Pediatric sarcomas, which affect the bones and soft tissues of children and teenagers, are among the toughest cancers to treat. Pediatric oncologist Janet Yoon, M.D., is passionately dedicated to improving the outcomes and quality of life for these young patients.
Last August, she joined City of Hope as medical director of the Pediatric Musculoskeletal Tumor Program after a stellar career at Rady Children’s Hospital San Diego.
“I asked her to come to City of Hope because she has the perfect combination of clinical expertise, deep funds of knowledge and a remarkable bedside manner,” said the man who hired her, Saro Armenian, D.O., M.P.H., Barron Hilton Chair in Pediatrics, Department of Pediatrics, and The Norman and Sadie Lee Foundation Professor in Pediatrics.
Her role as medical director involves some big-picture changes that will make the most advanced treatments available to her young patients — but she’s also devoted to her clinical practice.
“One of the reasons I like doing sarcoma care is that I really enjoy the relationships. The complexity of care and the time you spend with these patients and their families gives a depth to the relationship that’s second to none for me,” she said.
Why Sarcomas Can Be Tough
“Sarcomas are very challenging tumors, and they can outsmart all the therapy,” Yoon said. “Even when they respond to the initial treatment, once treatment stops, they can come back — and when they do, they become much harder to treat.”
The first goal of treatment, when possible, is to reduce the size of the cancer so that it’s easier to control with chemotherapy, radiation and/or surgery. Even then, however, the results are not always effective.
When sarcomas are diagnosed at an advanced stage, they’re even harder to treat — and this often happens with teenagers.
“I had a young lady who was a cross-country runner, and she ran a race days before she was diagnosed with a tumor in her leg,” Yoon said. “By the time she got medical attention, the disease had progressed.”
Teenagers are young, they’re healthy, and it’s common to have pain from sports or growth spurts, so they tend to shrug off their symptoms. This is also the age when they exert their independence and don’t want to run to their parents with every problem.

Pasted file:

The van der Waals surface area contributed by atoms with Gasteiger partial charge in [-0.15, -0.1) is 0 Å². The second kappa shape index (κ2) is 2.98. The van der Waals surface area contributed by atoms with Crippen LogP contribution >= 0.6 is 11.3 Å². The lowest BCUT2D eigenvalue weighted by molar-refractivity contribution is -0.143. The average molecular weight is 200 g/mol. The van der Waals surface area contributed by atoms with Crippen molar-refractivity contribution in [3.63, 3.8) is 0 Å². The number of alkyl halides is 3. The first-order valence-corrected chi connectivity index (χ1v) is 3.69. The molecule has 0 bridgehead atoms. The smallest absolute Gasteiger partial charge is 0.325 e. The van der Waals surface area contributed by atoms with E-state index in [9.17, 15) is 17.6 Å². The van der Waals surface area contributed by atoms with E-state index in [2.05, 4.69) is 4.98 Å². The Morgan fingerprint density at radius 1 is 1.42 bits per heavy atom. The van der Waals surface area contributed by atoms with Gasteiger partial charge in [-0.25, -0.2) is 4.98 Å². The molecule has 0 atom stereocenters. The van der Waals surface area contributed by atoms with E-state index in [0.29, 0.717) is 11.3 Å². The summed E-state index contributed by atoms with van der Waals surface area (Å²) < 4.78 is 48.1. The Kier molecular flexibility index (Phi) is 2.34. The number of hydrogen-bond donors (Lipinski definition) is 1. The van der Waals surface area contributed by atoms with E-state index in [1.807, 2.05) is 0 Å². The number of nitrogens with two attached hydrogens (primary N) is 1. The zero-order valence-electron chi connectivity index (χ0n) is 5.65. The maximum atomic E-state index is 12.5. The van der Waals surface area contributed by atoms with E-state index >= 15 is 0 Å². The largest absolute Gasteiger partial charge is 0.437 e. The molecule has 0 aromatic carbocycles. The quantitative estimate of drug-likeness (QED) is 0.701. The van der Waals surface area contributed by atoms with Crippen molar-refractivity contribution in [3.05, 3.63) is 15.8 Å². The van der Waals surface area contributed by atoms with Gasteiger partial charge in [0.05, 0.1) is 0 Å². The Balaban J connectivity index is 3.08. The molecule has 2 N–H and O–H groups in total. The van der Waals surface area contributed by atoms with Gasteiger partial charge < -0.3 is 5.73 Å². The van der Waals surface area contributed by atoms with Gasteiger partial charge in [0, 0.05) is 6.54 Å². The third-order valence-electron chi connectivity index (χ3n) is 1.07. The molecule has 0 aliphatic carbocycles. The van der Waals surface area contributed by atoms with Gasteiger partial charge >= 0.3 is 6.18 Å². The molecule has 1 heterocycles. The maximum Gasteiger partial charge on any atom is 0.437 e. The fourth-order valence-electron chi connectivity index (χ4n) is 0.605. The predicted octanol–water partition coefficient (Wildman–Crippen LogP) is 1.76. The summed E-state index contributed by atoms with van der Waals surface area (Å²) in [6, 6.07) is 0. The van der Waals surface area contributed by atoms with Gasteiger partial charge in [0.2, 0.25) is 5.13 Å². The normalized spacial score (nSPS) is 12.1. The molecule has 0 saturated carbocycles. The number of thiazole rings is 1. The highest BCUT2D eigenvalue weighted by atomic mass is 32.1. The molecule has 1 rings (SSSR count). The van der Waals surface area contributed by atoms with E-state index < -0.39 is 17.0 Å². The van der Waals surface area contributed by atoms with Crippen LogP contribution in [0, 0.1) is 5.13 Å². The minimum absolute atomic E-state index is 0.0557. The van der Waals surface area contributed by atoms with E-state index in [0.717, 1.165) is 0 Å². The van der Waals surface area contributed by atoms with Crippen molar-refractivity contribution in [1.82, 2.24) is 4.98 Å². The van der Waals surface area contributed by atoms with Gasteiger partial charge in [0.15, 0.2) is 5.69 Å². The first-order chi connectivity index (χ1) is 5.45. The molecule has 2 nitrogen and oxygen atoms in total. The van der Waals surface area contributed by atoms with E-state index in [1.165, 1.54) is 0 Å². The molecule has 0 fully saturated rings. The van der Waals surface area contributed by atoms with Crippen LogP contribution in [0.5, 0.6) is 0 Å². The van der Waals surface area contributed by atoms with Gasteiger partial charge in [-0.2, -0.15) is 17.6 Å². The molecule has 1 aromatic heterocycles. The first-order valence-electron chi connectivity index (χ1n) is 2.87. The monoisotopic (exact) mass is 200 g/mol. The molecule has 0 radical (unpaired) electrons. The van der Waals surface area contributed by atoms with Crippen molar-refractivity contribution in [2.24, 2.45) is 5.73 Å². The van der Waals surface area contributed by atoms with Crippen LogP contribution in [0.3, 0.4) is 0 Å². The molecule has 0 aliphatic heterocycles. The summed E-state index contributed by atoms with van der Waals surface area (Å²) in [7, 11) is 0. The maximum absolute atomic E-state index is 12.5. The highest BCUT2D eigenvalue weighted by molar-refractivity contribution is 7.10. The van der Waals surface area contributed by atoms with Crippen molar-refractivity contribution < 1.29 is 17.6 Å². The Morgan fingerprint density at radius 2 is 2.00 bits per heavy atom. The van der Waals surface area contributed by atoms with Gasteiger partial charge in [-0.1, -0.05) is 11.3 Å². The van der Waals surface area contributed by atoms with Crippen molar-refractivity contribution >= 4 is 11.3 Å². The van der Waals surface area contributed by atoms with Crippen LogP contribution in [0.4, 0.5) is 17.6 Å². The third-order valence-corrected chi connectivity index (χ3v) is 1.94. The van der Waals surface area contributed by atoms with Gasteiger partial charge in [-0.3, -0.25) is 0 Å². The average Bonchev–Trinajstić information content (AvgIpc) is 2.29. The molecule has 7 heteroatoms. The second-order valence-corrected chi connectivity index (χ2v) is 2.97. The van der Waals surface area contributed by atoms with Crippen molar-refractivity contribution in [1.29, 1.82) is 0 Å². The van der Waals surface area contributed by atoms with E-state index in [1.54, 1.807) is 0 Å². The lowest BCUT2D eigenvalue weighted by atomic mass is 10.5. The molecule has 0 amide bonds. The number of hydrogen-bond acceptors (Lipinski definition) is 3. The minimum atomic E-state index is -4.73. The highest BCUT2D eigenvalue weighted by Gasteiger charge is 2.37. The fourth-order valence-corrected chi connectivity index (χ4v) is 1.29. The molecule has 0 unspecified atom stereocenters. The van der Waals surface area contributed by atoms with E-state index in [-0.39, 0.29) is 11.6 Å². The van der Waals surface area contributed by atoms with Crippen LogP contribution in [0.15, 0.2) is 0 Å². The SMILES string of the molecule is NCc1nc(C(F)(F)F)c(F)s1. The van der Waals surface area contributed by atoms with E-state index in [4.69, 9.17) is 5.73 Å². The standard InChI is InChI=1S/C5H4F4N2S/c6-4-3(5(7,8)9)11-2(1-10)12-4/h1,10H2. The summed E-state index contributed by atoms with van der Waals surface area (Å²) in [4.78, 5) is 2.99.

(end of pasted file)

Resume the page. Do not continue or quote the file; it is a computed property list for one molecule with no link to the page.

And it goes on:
The message here is clear — if you’re a teenager who’s experiencing pain, if you feel a lump or a growth, do tell your parents and have it checked by a doctor.
Breakthroughs and Clinical Trials
There have been some breakthroughs with targeted treatments and immunotherapies, and Yoon was an investigator on one of these studies, published in Neuro-Oncology in 2022. It involved a treatment called entrectinib, which can inhibit the growth of tumors caused by the NTRK mutation.
NTRK inhibitors have been particularly effective for infantile fibrosarcomas, which affect very small children.
CAR T cell therapy is also being considered as a possible treatment for sarcoma, though studies are still in the preliminary phases.
“Thankfully, here at City of Hope we have access to very extensive tumor profiling and testing opportunities,” she said. “With molecular profiling, we may be able to find other effective targeted agents.”
One of Yoon’s top priorities is lowering the age requirements for clinical trials, so that pediatric sarcoma patients can have access to the most promising new treatments.
“We know that whether someone is 13 or 19, the disease processes affecting them are similar, and I’m always advocating to reduce the age limit for eligibility,” she said.
To achieve this, she is working with Mark Agulnik, M.D., section chief of Sarcoma Medical Oncology at City of Hope and an expert on adult sarcomas; the Children’s Oncology Group, an organization devoted to pediatric cancer research; and pharmaceutical industry collaborators.
Currently, there are several trials for sarcoma at City of Hope for patients under the age of 18.